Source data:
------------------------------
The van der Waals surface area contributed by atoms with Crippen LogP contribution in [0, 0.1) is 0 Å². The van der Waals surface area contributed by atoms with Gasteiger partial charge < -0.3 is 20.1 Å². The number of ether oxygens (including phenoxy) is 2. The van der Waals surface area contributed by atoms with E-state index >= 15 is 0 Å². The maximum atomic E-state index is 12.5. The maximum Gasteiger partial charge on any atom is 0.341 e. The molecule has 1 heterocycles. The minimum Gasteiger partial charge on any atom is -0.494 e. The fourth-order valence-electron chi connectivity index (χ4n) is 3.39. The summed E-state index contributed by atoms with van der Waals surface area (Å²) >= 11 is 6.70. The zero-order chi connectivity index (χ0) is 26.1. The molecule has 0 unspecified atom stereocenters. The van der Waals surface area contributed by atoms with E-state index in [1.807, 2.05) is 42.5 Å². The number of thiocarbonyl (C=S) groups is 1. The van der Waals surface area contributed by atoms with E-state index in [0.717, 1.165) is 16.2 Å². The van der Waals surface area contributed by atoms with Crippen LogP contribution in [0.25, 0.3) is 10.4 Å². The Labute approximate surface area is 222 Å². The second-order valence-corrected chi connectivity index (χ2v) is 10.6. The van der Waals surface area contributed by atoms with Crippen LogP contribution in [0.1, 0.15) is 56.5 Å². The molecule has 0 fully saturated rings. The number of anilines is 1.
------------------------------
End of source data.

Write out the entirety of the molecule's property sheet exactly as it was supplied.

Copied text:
The van der Waals surface area contributed by atoms with Crippen LogP contribution in [0, 0.1) is 0 Å². The van der Waals surface area contributed by atoms with Gasteiger partial charge < -0.3 is 20.1 Å². The number of ether oxygens (including phenoxy) is 2. The van der Waals surface area contributed by atoms with E-state index >= 15 is 0 Å². The maximum atomic E-state index is 12.5. The maximum Gasteiger partial charge on any atom is 0.341 e. The molecule has 1 heterocycles. The minimum Gasteiger partial charge on any atom is -0.494 e. The fourth-order valence-electron chi connectivity index (χ4n) is 3.39. The summed E-state index contributed by atoms with van der Waals surface area (Å²) >= 11 is 6.70. The zero-order chi connectivity index (χ0) is 26.1. The molecule has 0 unspecified atom stereocenters. The van der Waals surface area contributed by atoms with E-state index in [1.807, 2.05) is 42.5 Å². The number of thiocarbonyl (C=S) groups is 1. The van der Waals surface area contributed by atoms with E-state index in [0.717, 1.165) is 16.2 Å². The van der Waals surface area contributed by atoms with Crippen LogP contribution in [0.25, 0.3) is 10.4 Å². The Labute approximate surface area is 222 Å². The second-order valence-corrected chi connectivity index (χ2v) is 10.6. The van der Waals surface area contributed by atoms with Crippen LogP contribution in [0.1, 0.15) is 56.5 Å². The molecule has 0 fully saturated rings. The number of anilines is 1.